When did you first become involved in the cannabis industry and why?
Canada has been at the forefront of a historic shift in public perception, consumer behaviors, corporate interests, and regulatory frameworks around the legalization of a plant that has a long and stigmatized history. For me, the incredible complexity and unique challenges that come along with this shift present a once-in-a-lifetime opportunity to be a foundational member of an entirely new industry. When I completed my CannSell certification and started as a part time budtender in 2019, I could never have imagined the incredible growth and leadership opportunities a career in cannabis would bring. Launching a cannabis career has granted me the opportunity to develop a successful chain of retail stores, grow one of the largest LPs in the country, coordinate with government boards across Canada and, now, lead the development of the same program that started my career.
What has been the biggest challenge you have faced when working with cannabis companies/brands?
The lack of consistency in adherence to rather ambiguous regulations, especially when it comes to the illicit market, poses a significant challenge from both a retail and an LP perspective. Companies that sell products without excise stamps, edibles without THC limits, and untested cannabis by the gram operate in every major Canadian city. These businesses challenge legitimate operators that must adhere to the regulations or risk being shut down. A level playing field is necessary to foster a healthy, inclusive, and competitive market in such a nascent industry.
If you could change one of the current Canadian or American marketing restrictions on cannabis, which would it be?
I would change the strict packaging and labeling regulations for cannabis products. These regulations are aimed at protecting public health and preventing access to underage consumers with mandated child proof packaging. While the intent of the regulations is good, in practice they have led to some unintended consequences. There is an incredible amount of environmental waste produced to bottle or package a single gram or joint and oftentimes they are prohibitively difficult to open. Cannabis producers have found creative solutions and packaging designs to minimize this issue, but by and large the excess waste produced in this industry is excessive relative to other regulated spaces.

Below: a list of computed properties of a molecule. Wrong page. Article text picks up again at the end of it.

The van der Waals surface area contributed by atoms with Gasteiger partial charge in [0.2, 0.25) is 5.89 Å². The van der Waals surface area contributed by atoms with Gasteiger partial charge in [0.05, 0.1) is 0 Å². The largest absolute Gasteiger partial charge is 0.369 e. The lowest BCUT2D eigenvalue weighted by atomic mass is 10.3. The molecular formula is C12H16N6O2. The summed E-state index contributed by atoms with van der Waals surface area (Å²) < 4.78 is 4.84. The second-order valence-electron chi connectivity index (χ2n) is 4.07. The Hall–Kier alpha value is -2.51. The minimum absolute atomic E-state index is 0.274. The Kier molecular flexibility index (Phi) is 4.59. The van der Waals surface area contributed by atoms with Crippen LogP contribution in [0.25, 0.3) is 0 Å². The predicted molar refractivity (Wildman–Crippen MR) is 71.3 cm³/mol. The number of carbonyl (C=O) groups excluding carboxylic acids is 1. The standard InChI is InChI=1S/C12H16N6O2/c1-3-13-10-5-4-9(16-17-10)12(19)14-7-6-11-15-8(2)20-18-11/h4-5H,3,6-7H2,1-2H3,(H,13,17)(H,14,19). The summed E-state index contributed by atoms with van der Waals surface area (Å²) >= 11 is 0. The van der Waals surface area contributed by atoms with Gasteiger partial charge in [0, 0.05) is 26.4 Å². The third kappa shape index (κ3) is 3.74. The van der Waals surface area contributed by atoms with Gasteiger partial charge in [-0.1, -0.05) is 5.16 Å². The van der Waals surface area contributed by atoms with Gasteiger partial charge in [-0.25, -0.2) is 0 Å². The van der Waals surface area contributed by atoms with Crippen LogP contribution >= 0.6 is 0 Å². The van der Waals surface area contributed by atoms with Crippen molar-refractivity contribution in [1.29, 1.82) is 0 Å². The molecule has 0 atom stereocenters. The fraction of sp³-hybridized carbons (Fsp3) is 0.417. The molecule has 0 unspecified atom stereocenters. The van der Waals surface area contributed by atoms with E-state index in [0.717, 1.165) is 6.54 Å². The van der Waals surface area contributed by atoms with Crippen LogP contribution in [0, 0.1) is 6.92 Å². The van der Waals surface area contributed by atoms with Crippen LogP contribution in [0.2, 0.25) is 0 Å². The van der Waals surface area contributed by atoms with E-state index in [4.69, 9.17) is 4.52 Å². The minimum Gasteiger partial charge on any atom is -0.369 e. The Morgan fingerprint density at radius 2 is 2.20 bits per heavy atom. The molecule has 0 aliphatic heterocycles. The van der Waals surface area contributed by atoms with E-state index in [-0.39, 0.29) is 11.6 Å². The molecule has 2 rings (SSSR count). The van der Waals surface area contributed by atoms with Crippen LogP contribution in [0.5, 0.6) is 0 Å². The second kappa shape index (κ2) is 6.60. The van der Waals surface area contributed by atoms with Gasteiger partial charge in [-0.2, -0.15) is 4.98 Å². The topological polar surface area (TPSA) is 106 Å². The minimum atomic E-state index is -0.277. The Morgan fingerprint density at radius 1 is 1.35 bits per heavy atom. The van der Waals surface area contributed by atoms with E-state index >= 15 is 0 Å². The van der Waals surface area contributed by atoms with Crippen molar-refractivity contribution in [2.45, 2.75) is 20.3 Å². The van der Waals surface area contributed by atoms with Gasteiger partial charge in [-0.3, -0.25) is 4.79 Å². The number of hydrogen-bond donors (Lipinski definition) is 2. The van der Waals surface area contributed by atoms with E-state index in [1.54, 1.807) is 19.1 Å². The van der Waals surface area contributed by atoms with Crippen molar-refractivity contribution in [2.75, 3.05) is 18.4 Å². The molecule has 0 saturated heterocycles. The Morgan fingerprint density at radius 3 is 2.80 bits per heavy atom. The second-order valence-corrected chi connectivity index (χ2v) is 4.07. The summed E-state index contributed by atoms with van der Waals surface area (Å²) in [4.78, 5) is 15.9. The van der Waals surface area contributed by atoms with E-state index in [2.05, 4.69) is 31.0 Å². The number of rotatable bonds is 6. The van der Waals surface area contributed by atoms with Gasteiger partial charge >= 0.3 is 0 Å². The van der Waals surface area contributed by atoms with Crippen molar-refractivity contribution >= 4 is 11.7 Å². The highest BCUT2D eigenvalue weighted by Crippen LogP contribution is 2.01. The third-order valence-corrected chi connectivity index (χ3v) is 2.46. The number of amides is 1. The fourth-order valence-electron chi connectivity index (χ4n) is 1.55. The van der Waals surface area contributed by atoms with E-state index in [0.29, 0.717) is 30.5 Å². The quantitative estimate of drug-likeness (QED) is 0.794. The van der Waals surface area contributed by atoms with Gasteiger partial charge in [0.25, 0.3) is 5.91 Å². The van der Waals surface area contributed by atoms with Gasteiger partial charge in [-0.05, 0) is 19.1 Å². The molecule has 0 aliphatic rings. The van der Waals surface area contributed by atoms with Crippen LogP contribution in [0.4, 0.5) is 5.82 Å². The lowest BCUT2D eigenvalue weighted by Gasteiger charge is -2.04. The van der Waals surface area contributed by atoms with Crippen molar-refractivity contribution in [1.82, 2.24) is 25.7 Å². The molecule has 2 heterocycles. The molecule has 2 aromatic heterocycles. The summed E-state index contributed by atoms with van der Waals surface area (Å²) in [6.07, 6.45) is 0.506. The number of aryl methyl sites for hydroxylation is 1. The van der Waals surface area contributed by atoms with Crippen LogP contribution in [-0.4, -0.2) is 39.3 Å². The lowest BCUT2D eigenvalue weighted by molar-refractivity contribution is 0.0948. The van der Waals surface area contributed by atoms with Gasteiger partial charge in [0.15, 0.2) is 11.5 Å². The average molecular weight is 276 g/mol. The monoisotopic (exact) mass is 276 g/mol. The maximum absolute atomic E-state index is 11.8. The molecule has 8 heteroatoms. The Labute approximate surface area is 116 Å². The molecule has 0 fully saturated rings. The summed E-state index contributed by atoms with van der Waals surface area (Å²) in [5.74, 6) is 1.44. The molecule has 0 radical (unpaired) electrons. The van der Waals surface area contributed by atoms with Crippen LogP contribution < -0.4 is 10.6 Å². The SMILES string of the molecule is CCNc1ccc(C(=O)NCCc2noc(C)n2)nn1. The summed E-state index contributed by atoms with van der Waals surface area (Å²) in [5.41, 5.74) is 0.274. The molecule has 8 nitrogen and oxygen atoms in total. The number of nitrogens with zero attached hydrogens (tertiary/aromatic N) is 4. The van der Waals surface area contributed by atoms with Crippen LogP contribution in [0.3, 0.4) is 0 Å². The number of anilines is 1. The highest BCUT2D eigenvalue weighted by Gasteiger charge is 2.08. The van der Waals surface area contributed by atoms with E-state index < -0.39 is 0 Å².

In your observation, what marketing techniques or channels have been most effective for cannabis companies looking to connect with consumers?
Educational programs and campaigns targeted at budtenders have been the most effective marketing channel from my experience. A well thought out program increases brands’ visibility and arms budtenders with the language they need to communicate unique brand propositions to customers. Consumer studies have shown that budtenders effectively influence 70% of buying decisions for customers. As the front line of the industry, keeping budtenders engaged and aware of your product features is key to driving brand awareness and success.
Are there any other Trailblazers in the cannabis industry that you follow?
There are so many talented people in this space, but if I were to highlight just a few:
Tamara Lilien – Her passion for the plant is matched only by her passion for education.
Abbey Bortolotti – A must-follow if you are a data nerd like myself.
Jazz Samra – A thought leader with consistently interesting insights and articles.
Ika Washington – A much needed voice for diversity and inclusion in cannabis.
Shahbaaz Kara-Virani – One of the best community builders in the industry.
David Lobo – Launching very exciting initiatives with the OCS.
I also have to mention Greg Lawson, Chad Murray, and Chris Lloyd, who were all personal mentors of mine and are the reasons I am here today. Each of them is a trailblazer in their own right.
What is one tip or piece of advice you would give to marketers looking to enter the cannabis industry?
My advice is this: understand the regulations, and don’t be afraid to push boundaries. Despite the regulations, people have come up with creative solutions and innovative products that genuinely resonate with and delight their customers. While they don’t always work, they still move the needle in the right direction. We have not even scratched the surface of what this industry will look like in the next twenty years.